The cactus is one of my favorite plants to play as in PVZ:BFN. They are a fast-moving sniper with a very useful onion drone. (This is a weird game.) But in real life, I didn’t love the taste of cactus. But I didn’t hate it either. Furthermore, cactus seems really healthy and can potentially lower your cholesterol. Thanks, cactus! Not only are you a powerful sniper who protects humans, but when you die and get eaten by those humans, you help them fight cholesterol. What a hero!

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4 – Night Cap

Night Cap might be one of the coolest plants in the new PVZ game. I never expected a mushroom to translate so perfectly into a fast-moving and stealthy ninja, but there you go. Loads of people eat mushrooms and depending on how they are cooked, I can enjoy some mushrooms too. However, I have no idea what kind of mushroom Night Cap is and so they might not be safe to eat. Considering in the game Night Cap can throw mysterious bubbles made out strange spores, I might skip eating it.

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3 – Peashooter

Peas are totally fine. Maybe this is controversial to say, but I don’t think peas are great. I’ll eat them, sure, but I’m not excited about peas. In a soup or part of a big meal, I’ll chow down on some peas. But alone, I’ll probably pass on peas. The Peashooter itself is technically edible, but according to my research would probably be too tough and stringy to enjoy.

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2 – Citron

I grew up in Florida and developed a taste for Oranges back when I was very young. Orange juice is wonderful and one of my favorite drinks to have in the morning. So it should come as no surprise that Citron, a giant orange, makes it so high up on my list of edible PVZ plants. Oranges are super tasty and also can provide extra flavor to different deserts and meals. None of my oranges ever shoot lasers, but maybe I’m just not buying the right oranges.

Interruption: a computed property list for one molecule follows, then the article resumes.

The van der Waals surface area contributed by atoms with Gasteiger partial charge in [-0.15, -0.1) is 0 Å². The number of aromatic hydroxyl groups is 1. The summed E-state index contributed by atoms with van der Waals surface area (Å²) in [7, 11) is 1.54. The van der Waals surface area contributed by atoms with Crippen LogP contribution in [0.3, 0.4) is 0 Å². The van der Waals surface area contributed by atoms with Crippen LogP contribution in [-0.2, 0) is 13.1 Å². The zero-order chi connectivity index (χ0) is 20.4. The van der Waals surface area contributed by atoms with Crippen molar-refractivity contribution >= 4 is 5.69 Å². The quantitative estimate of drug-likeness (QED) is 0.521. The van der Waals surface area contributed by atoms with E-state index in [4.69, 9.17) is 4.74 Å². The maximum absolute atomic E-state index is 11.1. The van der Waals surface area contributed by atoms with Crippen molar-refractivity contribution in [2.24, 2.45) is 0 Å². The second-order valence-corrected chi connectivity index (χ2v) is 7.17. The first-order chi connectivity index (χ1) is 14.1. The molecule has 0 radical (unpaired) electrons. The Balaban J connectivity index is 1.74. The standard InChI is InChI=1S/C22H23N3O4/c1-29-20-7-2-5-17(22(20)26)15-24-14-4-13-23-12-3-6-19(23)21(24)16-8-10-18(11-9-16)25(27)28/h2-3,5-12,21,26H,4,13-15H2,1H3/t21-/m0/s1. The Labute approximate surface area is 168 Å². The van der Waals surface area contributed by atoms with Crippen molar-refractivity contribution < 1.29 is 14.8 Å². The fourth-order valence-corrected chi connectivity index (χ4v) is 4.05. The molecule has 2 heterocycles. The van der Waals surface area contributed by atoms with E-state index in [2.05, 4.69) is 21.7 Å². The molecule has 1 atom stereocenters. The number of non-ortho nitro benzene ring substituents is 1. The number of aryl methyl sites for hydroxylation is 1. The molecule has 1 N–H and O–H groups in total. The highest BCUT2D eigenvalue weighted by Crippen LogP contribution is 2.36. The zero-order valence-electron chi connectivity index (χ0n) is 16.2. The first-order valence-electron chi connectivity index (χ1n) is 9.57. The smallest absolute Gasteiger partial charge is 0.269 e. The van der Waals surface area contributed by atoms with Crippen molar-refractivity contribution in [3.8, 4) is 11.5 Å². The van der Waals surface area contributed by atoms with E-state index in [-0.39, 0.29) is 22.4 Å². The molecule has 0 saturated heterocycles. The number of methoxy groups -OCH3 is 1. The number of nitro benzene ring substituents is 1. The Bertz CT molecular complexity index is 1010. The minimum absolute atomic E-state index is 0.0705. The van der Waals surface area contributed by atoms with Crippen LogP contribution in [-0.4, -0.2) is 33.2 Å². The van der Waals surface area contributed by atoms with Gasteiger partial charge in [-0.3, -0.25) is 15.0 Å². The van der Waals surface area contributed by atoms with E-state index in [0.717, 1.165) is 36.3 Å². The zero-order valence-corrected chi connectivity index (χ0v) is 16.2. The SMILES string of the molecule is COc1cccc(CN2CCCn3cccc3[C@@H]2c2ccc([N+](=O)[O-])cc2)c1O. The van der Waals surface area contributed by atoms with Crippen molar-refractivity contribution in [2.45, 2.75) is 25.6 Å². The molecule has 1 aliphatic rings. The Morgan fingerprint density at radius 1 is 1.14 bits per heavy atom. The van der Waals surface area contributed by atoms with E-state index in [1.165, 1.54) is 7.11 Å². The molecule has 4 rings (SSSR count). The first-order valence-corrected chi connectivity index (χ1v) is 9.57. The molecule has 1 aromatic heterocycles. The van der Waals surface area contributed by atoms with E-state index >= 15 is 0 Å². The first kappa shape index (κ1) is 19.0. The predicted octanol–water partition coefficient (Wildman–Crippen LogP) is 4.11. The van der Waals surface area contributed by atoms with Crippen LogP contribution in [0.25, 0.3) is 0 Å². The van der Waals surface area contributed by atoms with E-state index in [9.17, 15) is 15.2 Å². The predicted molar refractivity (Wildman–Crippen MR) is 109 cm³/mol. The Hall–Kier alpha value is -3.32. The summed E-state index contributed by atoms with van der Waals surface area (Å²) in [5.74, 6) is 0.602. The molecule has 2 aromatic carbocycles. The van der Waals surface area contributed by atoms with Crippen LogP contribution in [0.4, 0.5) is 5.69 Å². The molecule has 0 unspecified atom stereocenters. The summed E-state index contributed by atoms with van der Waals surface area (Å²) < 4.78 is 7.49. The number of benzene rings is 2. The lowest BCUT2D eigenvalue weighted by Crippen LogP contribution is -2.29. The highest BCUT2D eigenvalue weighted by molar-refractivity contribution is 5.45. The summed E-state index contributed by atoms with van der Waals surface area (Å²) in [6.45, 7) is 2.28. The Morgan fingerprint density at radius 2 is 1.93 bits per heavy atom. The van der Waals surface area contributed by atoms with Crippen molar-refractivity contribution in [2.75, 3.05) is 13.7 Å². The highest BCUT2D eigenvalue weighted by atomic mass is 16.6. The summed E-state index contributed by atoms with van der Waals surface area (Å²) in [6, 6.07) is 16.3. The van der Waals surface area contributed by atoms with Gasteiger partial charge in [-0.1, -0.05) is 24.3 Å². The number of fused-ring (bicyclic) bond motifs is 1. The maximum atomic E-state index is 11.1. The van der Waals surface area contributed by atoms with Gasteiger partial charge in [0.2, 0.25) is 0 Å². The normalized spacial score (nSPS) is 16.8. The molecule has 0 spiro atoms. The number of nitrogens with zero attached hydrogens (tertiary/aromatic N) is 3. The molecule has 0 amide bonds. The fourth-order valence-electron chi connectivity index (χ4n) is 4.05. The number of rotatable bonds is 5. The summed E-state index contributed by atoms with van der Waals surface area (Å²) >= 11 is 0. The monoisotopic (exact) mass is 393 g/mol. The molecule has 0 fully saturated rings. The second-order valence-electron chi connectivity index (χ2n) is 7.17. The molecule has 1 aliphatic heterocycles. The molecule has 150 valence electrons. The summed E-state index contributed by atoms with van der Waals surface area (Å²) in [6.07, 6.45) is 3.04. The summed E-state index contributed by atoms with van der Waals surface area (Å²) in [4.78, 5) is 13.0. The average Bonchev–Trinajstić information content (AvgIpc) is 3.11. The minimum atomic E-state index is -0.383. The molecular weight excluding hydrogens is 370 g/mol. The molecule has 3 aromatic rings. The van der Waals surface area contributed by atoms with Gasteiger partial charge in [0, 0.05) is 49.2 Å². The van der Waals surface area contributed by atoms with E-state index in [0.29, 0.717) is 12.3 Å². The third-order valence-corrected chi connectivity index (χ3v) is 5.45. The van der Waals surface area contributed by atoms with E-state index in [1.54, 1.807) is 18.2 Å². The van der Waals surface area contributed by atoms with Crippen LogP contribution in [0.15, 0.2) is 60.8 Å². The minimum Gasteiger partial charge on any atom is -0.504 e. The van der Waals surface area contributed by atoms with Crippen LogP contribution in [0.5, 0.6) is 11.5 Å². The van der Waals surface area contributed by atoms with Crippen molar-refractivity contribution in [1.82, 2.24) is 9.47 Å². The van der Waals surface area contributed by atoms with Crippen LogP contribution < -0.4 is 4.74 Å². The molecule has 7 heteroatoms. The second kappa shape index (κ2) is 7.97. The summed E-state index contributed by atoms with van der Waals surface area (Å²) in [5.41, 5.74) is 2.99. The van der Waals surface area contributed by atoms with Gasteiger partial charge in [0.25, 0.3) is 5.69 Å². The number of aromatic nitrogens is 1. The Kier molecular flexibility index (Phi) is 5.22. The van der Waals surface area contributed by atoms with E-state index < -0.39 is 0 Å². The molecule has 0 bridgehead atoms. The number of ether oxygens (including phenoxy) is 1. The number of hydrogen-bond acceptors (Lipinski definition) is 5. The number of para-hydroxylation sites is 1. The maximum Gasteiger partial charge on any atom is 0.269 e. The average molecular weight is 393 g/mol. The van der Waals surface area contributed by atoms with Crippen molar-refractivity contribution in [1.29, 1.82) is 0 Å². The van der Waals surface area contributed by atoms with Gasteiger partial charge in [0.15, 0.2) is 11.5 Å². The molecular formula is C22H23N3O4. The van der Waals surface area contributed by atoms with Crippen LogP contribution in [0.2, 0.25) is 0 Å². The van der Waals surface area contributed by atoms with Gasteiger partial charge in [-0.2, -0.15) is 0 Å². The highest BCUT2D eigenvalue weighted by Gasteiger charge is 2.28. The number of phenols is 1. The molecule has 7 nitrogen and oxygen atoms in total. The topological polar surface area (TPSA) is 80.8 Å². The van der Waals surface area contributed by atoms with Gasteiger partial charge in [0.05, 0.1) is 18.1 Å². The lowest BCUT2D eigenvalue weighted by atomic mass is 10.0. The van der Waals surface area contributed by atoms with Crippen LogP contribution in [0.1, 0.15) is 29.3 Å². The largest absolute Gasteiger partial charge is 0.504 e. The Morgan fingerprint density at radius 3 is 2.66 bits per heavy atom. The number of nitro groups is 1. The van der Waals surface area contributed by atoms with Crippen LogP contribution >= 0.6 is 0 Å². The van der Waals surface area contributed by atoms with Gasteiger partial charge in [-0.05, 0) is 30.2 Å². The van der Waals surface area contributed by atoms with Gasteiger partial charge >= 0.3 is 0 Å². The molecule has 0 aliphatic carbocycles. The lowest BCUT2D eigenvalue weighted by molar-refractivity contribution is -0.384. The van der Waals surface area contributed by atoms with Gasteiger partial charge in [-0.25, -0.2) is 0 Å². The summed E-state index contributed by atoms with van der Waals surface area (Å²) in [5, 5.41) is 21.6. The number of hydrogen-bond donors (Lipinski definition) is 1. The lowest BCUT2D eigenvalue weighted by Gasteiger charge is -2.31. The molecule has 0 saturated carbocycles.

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1 – Kernel Corn

Corn is good. Not a controversial opinion, I know. But corn is easily my favorite food on this list. It can be popped, creamed, cooked on a cob, frozen, made into bread or puffed. Plus Kernel Corn in the game is a great attacker who I use a lot. And let’s be honest, that name is great and worth some bonus points.

Source: Kotaku.com

Plants Vs. Zombies: Battle For Neighborville Has So Many Great Ways To Play

There’s always something to do in Neighborville, the suburban wonderland that serves as the setting for the latest game in Popcap’s Plants Vs. Zombies third-person shooter spinoff. No matter which side of the conflict I choose, or what sort of competitive, co-op, or solo battle I dive into, the game never fails to put a smile on my face.

Plants Vs. Zombies: Battle for Neighborville is out now for PC, PlayStation 4, and Xbox One following a four-week preview period for purchasers of the “founder’s pack.” It’s the third family-friendly third-person shooter from EA and developer Popcap Games. Neighborville abandons the punny “Garden Warfare” name of its two predecessors, which is good, as this is no Call of Duty parody. It’s a cartoony shooter with a focus on community and good-natured fun. The social hub, where plant and zombie players can fight and fool around between battles, is a literal carnival, with rides and everything. At the moment it’s Halloween themed. Who decorated it? I try not to think about it.